One Good Thing About COVID-19

Author Sue William Silverman had waited 3 ½ hours to get into the concert, and now she was seated in the third row, within touching distance of a chatty young man and a snarly older woman in a wheelchair. All around her, people were shouting, screaming, and waving pictures. She sailed away on the sea of love and adoration for rocker Adam Lambert, once of American Idol Fame.

Silverman, who is in her 70s, went to this shindig alone. She tells about it in her new book How to Survive Death and Other Inconveniences.

I would never in a million years do this. I go to lots of things alone in our small coastal towns, but the idea of being elbow to elbow with over a thousand out-of-control fans terrifies me. I am Ms. Anxious in social situations. I get nervous mailing a package at the post office. Plus I am such a goody two-shoes I would be sitting in my seat trying to listen and hating all the loud people around me. I’d also be checking for my purse every two seconds.

Thanks to COVID-19, nobody can make me sit in a crowd now. That’s a huge relief. I get nervous, I have restless legs, I always have to go to the bathroom, and I struggle to hear. In some situations, like a loud concert, my hearing aids make the sounds painfully loud but not any easier to understand.

Now, in the midst of the COVID crisis, which hit suddenly but looks like it’s never going to end, the idea of being so close with so many people . . . no way. I know there are folks out there congregating for protests, parties, or summer vacation at the beach, all close up, many without masks. Not me.

Our COVID numbers here in Lincoln County have suddenly gone crazy. For the first couple months, we held steady at eight people who tested positive for the virus. Then 10. Only one person had been hospitalized. Nobody had died. We were doing super well at sheltering in place. Then everything changed. On May 15, we went into Oregon’s Phase One reopening. Hotels, restaurants and beaches reopened—with serious restrictions, but they opened–and tourists poured in. Many of them ignored pleas to stay home, wear a mask when out, and keep six feet apart. We don’t need to wear no stinkin’ masks, and you all are fools for wearing them, seemed to be the attitude of many. Most locals decided to just keep staying home.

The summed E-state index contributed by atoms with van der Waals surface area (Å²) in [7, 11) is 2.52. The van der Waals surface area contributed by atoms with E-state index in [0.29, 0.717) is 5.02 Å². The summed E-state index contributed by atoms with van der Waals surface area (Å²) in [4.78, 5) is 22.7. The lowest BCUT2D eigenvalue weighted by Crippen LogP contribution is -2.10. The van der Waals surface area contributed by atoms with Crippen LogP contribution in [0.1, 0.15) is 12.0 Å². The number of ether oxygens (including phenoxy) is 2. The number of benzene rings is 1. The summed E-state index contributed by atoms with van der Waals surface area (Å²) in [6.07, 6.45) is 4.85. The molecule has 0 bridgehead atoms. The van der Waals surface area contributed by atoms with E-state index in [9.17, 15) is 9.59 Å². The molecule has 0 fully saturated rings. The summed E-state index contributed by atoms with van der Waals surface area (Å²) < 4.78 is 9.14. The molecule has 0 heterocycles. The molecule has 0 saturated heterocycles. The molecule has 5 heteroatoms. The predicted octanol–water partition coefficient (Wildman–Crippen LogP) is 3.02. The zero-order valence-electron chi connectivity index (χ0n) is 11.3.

The numbers went up a bit, to 30, several from a Memorial Day weekend family party where one of the people was sick.

At the same time, the fish processing plants on Newport’s Bayfront geared up for their big season, bringing in their usual local crews and seasonal workers.

On June 7, authorities announced that 124 out of 376 workers tested at Pacific Seafood, the company that processes, packages and sells our fishermen’s catches, had the virus. Most of them had no symptoms, but they did have COVID-19 and had exposed everyone around them, including their families and friends and people at the stores, restaurants, and other places they visited. Our total went to 154, then 164, then 206 as of this morning. Three more locals went to the hospital.

State and county officials have decided not to take us back to pre-Phase I restrictions, although numerous restaurants and other businesses have closed on their own to be safe. We’re nervous. Phase II is not happening any time soon, and that’s just fine with most of us.

Meanwhile, yesterday, the second Sunday of the month, it was time for our monthly open mic/jam session in South Beach. Would we still do it? We met in May, nervously and without masks. But now . . .

Seven of us met. We opened all the windows and doors at the South Beach community center, sat six feet apart and wore masks. It’s hard to sing with masks on. You can’t understand the words, and the masks move around or plaster themselves to your lips. Your glasses fog up so you can’t read sheet music. But we wore our masks. We sanitized our chairs. And we sang and played our butts off. It felt good. For once, we weren’t looking at our friends in little boxes on a computer screen.

Was I anxious? A little. But on a computer, can I make up harmony with other singers, watch a friend’s fingers to follow the chords on the guitar, or try out a mandolin song I’ve never played for anybody before, make mistakes and laugh behind my mask?